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REPORT: Hamilton makes history, ends drought at slippery Silverstone

Matt Clayton
Monday, 8 July 2024

It rained, it didn’t, it rained some more, it stopped … and when the puddles settled, Lewis Hamilton made it two wins in seven days for Mercedes – and set an all-time F1 record in the process.

The English summer is confusing at the best of times, and the weather at Silverstone for the British Grand Prix provided further fuel to anyone having a cheap laugh at the expense of the locals. But there was no local laughing more – once he’d stopped shedding tears of joy – than Lewis Hamilton, after the Mercedes driver snapped a long drought he feared would never end with victory in an unforgettable round 12 of the F1 season. 

It was 52 laps that started in the dry, rained a bit, then dried up, then rained a lot, then dried up – to a point. The conditions and the old-school circuit combined to produce a set of ingredients that cooked up a cracking race, and one that made history.


George Russell took his second pole of the year, and the Mercedes man felt he could have won but for a water pressure leak that forced him out on lap 33. Oscar Piastri could have won for McLaren, and teammate Lando Norris arguably should have. 

Championship leader Max Verstappen and Red Bull Racing were on their back foot all weekend, but pit stop slickness and Verstappen’s dogged persistence saw them in the mix. But Hamilton – with a chance to snap a 56-race skid that stretched back to the 2021 Saudi Arabian Grand Prix – wasn’t about to relinquish a rare chance. 

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With 14 laps left and after the final pit stops, Hamilton and Norris ran 1-2 on soft tyres, Verstappen was third on hards, and Piastri was fourth and flying on mediums, which looked to be the ideal rubber to be on. But it was Verstappen who looked most likely to send the Silverstone crowd home sad, getting past Norris with five laps left and tearing off after Hamilton. After 52 laps, Hamilton had 1.4secs in hand. It was that close.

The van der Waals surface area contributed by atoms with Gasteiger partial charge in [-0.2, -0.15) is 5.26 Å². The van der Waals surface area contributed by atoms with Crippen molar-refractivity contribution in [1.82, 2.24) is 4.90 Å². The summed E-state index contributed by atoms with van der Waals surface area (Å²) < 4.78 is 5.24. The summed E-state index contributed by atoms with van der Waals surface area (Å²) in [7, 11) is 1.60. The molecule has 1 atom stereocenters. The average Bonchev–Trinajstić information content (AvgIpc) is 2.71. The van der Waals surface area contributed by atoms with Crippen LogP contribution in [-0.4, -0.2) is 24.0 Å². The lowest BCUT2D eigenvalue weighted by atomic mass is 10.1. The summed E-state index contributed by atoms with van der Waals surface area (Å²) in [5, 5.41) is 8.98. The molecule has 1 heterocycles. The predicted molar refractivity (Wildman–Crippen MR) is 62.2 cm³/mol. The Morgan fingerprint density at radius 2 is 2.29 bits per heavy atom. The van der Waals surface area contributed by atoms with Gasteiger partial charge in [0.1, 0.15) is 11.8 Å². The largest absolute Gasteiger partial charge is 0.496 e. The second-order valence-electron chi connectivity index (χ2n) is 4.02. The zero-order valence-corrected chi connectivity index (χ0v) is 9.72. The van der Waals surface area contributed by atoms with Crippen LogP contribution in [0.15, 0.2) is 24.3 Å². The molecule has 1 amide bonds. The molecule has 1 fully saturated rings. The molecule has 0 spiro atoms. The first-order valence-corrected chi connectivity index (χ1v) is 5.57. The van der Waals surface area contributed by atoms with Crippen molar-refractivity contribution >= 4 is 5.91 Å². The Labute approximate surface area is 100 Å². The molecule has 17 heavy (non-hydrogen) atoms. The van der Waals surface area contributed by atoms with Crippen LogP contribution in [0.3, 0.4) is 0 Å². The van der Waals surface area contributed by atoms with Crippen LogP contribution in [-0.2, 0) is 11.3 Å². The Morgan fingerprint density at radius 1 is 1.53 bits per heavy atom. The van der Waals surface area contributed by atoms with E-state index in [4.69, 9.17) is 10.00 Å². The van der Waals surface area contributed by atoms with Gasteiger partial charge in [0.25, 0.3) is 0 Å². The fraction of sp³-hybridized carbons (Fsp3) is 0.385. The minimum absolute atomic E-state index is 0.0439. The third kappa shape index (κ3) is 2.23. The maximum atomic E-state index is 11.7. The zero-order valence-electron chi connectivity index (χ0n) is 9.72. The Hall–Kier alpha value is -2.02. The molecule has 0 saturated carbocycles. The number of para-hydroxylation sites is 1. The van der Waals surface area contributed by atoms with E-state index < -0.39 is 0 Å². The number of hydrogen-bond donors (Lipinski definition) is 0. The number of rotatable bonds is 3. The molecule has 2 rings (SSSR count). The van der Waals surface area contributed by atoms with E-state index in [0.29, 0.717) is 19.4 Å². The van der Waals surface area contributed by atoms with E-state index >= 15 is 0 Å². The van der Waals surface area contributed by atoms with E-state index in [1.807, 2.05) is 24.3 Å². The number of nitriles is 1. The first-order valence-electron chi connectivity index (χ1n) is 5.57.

As the sun (of course) bathed the circuit in the aftermath, Hamilton celebrated another feat to add to his storied CV – for the first time, one driver had won a Grand Prix nine times. That it came at his home GP as his 11th straight Silverstone podium – and on his final outing for Mercedes at home before his shift to Ferrari next year – felt appropriate. 

It’s no substitute for not being in the title fight – by beating Norris, Verstappen increased his championship lead to a season-high 84 points with half of the calendar remaining – but for Hamilton, for one afternoon, it was a pretty decent alternative.


Aussie watch

Oscar Piastri finished fourth at the British GP for a second straight year on Sunday; while 2023 was a tale of his maiden F1 podium going begging through a safety car strategy call that left him disadvantaged, this year was a story of a win possibly being squandered.

Norris and Piastri ran 1-2 as the rain intensified around half-distance, but McLaren elected to leave Piastri out for an extra lap on slicks so as to not double-stack their cars, a call that at the very least cost the Australian a podium, such was his pace.

In the end, Piastri finished 12.429secs behind Hamilton, but did move into the top five in the standings after another anonymous outing for Red Bull’s Sergio Perez, who qualified 19th, started from pit lane, and finished 17th. 

Back at the site of his Grand Prix debut way back in 2011, Daniel Ricciardo didn’t have a lot to smile about at Silverstone after finishing 13th. The RB driver was frustrated with a less than optimal qualifying run plan on Saturday as he qualified 15th, and was trapped in the midfield tyre guessing game for much of the 52 laps, not spending a single one of them inside the top-10 points-paying positions.